The PHC welcomes Adam Dickinson to Loughborough University

The Peter Harrison Centre for Disability Sport welcomes Adam Dickinson to the School of Sport, Exercise and Health Sciences at Loughborough University

As part of our January 2021 monthly update, we introduce to you three new PhD students working within the School of Sport Exercise and Health Sciences here at Loughborough University.

I started participating in disability sport in 2011 to help improve my mental health and quality of life after surgical treatment for a sacral chondrosarcoma that resulted in me becoming paraplegic with a hindquarter amputation. I attended a local disability sports charity and although this improved my mental health, the charity only offered individual sports such as archery and target shooting. Having played football throughout my childhood, I craved team sports and helped to setup a wheelchair basketball team at the charity. As well as participating in the sport myself, I took my level 1 coaching qualification so I could help with training sessions and become a mentor for new members of the charity facilitating individuals with an interest in playing wheelchair basketball.

Having been a member of the charity for a couple of years, I was then employed as the Community Fundraising Manager. Although I enjoyed this role, I decided to pursue a career in psychology. I completed my BSc in Psychology at Staffordshire University and MSc in Cognitive Neuroscience at the University of Sussex. Whilst attending university I joined local wheelchair basketball teams so I could continue participating in the sport.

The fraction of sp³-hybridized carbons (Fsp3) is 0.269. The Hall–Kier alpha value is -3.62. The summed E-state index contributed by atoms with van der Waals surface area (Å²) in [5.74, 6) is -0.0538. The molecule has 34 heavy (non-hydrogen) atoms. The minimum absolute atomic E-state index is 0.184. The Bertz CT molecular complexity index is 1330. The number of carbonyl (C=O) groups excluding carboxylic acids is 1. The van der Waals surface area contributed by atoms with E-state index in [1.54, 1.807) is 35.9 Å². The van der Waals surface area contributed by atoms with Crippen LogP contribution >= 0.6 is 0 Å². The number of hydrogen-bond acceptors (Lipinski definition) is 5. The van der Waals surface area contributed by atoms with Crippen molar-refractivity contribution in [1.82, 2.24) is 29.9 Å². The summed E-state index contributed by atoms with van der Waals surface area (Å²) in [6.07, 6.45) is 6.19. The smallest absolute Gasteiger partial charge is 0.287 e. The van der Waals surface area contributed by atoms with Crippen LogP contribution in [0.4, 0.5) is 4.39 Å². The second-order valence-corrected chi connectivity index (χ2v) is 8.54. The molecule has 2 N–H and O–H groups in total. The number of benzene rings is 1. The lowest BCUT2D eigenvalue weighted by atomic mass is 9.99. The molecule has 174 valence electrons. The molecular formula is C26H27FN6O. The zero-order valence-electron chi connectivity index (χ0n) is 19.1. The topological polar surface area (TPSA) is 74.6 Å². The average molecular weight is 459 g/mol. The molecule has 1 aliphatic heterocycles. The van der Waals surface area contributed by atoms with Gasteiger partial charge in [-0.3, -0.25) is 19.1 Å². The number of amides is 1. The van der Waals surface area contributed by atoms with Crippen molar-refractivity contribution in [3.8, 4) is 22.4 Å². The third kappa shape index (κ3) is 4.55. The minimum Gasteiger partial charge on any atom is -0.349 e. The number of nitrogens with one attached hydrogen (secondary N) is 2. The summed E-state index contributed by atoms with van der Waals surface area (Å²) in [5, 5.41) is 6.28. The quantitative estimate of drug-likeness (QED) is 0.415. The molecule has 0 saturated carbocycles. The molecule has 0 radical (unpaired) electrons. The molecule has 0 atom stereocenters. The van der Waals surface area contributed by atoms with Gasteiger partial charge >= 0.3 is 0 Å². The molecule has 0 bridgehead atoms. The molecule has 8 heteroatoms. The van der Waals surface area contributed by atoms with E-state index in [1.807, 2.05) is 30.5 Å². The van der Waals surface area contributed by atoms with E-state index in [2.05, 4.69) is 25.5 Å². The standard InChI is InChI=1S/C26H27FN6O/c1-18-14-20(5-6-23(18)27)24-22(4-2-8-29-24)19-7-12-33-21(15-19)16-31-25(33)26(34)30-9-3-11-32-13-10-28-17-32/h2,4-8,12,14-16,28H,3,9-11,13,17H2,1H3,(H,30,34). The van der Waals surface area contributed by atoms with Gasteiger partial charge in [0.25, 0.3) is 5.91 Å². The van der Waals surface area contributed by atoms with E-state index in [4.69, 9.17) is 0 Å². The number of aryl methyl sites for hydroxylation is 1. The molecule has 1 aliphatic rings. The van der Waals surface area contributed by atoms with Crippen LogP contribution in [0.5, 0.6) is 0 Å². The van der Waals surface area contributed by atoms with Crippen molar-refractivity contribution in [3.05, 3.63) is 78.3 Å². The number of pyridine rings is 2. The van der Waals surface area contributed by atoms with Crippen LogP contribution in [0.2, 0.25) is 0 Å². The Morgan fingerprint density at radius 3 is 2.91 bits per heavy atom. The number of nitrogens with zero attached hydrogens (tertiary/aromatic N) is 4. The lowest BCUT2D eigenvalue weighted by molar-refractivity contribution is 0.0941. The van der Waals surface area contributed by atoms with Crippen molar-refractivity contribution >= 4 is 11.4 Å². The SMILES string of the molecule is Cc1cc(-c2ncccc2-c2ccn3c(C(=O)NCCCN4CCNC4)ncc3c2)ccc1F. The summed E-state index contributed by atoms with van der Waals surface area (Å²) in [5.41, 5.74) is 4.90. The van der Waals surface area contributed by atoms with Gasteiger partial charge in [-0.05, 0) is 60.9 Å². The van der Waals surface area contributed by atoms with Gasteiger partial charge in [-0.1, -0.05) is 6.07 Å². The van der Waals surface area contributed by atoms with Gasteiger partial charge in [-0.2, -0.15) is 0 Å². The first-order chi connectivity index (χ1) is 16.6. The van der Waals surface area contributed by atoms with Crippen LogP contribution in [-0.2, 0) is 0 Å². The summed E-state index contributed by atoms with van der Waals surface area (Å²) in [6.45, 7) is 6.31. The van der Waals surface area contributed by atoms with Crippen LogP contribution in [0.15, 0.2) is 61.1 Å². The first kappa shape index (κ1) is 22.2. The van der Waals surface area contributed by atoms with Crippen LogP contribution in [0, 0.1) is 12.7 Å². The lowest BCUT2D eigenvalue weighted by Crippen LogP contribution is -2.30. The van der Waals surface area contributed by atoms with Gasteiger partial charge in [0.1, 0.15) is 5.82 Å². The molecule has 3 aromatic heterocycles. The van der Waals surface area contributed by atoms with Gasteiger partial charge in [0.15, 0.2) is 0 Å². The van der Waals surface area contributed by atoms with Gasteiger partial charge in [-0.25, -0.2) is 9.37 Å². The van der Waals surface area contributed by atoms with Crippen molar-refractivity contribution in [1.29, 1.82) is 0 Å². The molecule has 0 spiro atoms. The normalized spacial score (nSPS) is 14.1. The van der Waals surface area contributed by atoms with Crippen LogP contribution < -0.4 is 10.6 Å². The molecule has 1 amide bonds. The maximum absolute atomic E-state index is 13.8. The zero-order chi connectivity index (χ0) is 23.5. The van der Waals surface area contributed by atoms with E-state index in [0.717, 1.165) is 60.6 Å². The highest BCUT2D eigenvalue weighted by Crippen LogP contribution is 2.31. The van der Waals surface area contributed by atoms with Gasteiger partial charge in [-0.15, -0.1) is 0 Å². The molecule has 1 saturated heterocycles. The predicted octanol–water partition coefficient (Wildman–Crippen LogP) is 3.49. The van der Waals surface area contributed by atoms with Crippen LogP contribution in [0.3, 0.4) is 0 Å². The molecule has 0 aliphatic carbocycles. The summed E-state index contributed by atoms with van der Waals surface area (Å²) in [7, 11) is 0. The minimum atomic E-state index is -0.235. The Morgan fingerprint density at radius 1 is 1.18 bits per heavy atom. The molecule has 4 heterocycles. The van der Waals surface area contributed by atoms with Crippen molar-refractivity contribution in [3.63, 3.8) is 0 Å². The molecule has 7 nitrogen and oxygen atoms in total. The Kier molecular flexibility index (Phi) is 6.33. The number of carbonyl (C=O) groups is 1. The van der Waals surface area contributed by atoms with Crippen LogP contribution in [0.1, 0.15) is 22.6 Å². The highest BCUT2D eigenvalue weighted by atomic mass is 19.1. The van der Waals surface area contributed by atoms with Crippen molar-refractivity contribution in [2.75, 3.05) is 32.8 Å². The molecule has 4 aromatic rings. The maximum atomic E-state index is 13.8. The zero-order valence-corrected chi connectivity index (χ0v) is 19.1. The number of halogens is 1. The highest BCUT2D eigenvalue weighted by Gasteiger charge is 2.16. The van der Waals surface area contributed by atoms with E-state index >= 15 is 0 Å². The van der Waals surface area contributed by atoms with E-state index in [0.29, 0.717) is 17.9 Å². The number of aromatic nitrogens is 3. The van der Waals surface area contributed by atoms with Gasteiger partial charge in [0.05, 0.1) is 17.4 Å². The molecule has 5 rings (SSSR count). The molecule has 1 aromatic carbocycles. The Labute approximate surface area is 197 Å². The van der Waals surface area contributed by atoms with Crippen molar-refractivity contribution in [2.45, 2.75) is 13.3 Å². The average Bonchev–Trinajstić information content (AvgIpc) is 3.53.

I am really excited to be undertaking my PhD at Loughborough University (supervised by Dr David Maidment, Dr Ed Cope and Dr Carolyn Plateau), which will be working with British Wheelchair Basketball to evaluate their ‘Inspire a Generation’ programme. This programme aims to increase activity levels through wheelchair basketball, whilst identifying trends in participation and removing barriers to long-term engagement using both traditional and digital interventions. I am particularly excited about this project, as I have experienced first-hand how beneficial participating in wheelchair basketball can be for an individual’s mental health and quality of life. I’m hoping that my research will aid British Wheelchair Basketball during the course of the ‘Inspire A Generation’ programme and help other individuals to gain the same benefits as I have experienced from participating in the sport.